I attended tonight’s forum for the mayoral and city council races at the First United Methodist Church in Escondido tonight, and will write my impressions of the event later this week. But tonight’s appearance by newcomer to the race for the councilmember for Escondido District Two, Nicole Downey, brought back memories I would like to share. I don’t know what John Masson ever did to Downey, but I don’t think she likes him very much. I wrote a piece that was published in the North County Times back in November of 2012 when Masson was first appointed to the City Council. The one who accused him of being drunk and jumping into a pool, naked, was Nicole Downey. She made similar accusations tonight. But this was one of my better efforts—would like to refer you to the original piece in the North County Times, but all the old issues of that paper were “disappeared” when the San Diego Union Tribune took over, and dissolved it. So here is my copy:
Except for the accusation that one applicant for the council seat vacated by Marie Waldron had once, while drunk at a party, stripped naked, flipped off his audience, and jumped into a swimming pool, things went pretty much as expected at Wednesday’s Escondido City Council meeting.
Fateful agenda item 13, “Discussion and possible action or appointment to fill council vacancy,” began with statements from the applicants, even though Mayor Sam Abed and Councilman Mike Morasco preferred to get the bothersome comments from the public out of the way first. Councilwoman Olga Diaz was able to point out the logic of starting with the applicants.
Their comments about their backgrounds, concerns, and views included: strengthening Escondido’s infrastructure, praise of the current Council, need to increase revenue, praise of the current Council, eligibility due to being a 10th generation American, praise of the current Council, view from a new resident, being a third generation Escondidan, praise of the current Council, and need for graffiti removal. Several had strong resumes, including the two favorites, John Masson, the anointed Chamber of Commerce candidate, and Don Greene, the third highest vote getter in the November election. But, I found the most compelling speaker to be someone who wasn’t a candidate, Miranda Griffith, who spoke for her mother, Carmen Miranda. I’d like to see Griffith on the City Council.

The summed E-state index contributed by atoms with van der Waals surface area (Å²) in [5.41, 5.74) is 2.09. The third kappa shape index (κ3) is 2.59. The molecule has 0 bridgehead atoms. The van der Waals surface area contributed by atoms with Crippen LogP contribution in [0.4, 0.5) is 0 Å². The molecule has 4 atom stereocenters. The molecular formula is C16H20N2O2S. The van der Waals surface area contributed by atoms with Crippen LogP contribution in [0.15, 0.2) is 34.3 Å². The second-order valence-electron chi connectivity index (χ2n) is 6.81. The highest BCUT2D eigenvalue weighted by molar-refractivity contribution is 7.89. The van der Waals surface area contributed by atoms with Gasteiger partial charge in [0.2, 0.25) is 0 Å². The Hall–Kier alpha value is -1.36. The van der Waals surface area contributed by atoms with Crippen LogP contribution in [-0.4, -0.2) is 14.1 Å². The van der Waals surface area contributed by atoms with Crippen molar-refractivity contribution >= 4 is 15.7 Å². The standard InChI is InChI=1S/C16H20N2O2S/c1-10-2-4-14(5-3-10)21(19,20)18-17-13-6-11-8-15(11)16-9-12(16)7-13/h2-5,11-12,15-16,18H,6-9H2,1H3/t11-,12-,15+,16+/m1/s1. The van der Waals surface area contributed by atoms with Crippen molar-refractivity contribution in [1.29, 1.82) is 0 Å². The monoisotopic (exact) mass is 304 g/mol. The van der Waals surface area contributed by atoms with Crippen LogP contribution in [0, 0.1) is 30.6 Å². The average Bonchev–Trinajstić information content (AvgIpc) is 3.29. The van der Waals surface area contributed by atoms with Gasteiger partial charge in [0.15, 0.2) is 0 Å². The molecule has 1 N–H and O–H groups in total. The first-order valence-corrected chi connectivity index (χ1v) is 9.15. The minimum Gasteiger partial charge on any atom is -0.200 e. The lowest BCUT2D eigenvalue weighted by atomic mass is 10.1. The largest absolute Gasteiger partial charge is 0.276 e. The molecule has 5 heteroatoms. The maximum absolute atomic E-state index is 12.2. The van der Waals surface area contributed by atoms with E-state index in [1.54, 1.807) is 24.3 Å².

Then the public spoke. The speakers who pleaded for either a special election for filling Waldron’s seat or the appointment of Don Greene, were intermingled with the “suits” who spoke for John Masson. The one surprise was a comment from highly respected Escondido historian, Carol Rae, that perhaps the appointment of Don Green would balance the Council between the interests of the business community and ordinary citizens.
Mayor Abed quoted the laws giving the council the right to select Waldron’s replacement.
Diaz suggested that the law was the minimum of what the civic obligation of their council should be. She urged her colleagues to suspend their haste, glean the most eligible from the list of applicants, hold a public forum where these applicants could be questioned by Escondido’s citizens, and then decide.
Morasco smugly asserted that any vote for him was also a vote to fill Marie Waldron sainted seat with someone with her values. It was Marie Waldron who initiated Escondido’s infamous proposals to make landlords immigration agents, and to restrict parking in order to discourage extended (read Latino) families from occupying a single family houses.
Councilman Ed Gallo argued that never before had an appointed council member been the third highest vote getter. Diaz noted that mindless adherence to the past meant that there could never be change for the good.
Gallo moved to appoint Masson. Hearing no second, Abed seconded the motion. The motion carried with Diaz voting no. The good ole boys won again, but for how long? Latino citizens have begun to organize. The times they are a changing, and the good ole boys aren’t going to be ready.